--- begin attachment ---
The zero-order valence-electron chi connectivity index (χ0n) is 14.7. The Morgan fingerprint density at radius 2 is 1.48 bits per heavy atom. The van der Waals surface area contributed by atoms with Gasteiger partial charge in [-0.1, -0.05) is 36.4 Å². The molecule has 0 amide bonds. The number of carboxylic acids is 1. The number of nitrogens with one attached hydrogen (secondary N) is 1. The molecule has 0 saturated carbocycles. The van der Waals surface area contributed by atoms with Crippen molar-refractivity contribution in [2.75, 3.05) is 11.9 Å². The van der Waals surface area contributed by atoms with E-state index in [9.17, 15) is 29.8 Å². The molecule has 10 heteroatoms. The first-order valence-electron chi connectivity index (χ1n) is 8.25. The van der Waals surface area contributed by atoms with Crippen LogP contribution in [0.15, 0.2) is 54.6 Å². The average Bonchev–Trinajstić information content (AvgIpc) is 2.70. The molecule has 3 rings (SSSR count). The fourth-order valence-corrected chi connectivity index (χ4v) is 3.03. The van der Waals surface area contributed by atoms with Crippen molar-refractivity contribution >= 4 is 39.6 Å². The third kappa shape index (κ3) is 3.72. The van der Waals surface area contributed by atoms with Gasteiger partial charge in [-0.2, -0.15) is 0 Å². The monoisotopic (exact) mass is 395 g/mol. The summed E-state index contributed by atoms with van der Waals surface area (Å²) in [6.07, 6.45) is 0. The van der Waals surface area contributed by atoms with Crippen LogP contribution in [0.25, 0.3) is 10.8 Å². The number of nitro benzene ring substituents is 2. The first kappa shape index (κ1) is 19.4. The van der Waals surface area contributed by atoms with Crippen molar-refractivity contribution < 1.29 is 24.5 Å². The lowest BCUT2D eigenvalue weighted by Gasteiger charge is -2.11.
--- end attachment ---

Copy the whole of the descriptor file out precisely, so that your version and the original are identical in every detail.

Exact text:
The zero-order valence-electron chi connectivity index (χ0n) is 14.7. The Morgan fingerprint density at radius 2 is 1.48 bits per heavy atom. The van der Waals surface area contributed by atoms with Gasteiger partial charge in [-0.1, -0.05) is 36.4 Å². The molecule has 0 amide bonds. The number of carboxylic acids is 1. The number of nitrogens with one attached hydrogen (secondary N) is 1. The molecule has 0 saturated carbocycles. The van der Waals surface area contributed by atoms with Crippen molar-refractivity contribution in [2.75, 3.05) is 11.9 Å². The van der Waals surface area contributed by atoms with E-state index in [9.17, 15) is 29.8 Å². The molecule has 10 heteroatoms. The first-order valence-electron chi connectivity index (χ1n) is 8.25. The van der Waals surface area contributed by atoms with Crippen LogP contribution in [0.15, 0.2) is 54.6 Å². The average Bonchev–Trinajstić information content (AvgIpc) is 2.70. The molecule has 3 rings (SSSR count). The fourth-order valence-corrected chi connectivity index (χ4v) is 3.03. The van der Waals surface area contributed by atoms with Crippen molar-refractivity contribution >= 4 is 39.6 Å². The third kappa shape index (κ3) is 3.72. The van der Waals surface area contributed by atoms with Gasteiger partial charge in [-0.2, -0.15) is 0 Å². The monoisotopic (exact) mass is 395 g/mol. The summed E-state index contributed by atoms with van der Waals surface area (Å²) in [6.07, 6.45) is 0. The van der Waals surface area contributed by atoms with Crippen LogP contribution in [0.25, 0.3) is 10.8 Å². The number of nitro benzene ring substituents is 2. The first kappa shape index (κ1) is 19.4. The van der Waals surface area contributed by atoms with Crippen molar-refractivity contribution < 1.29 is 24.5 Å². The lowest BCUT2D eigenvalue weighted by Gasteiger charge is -2.11.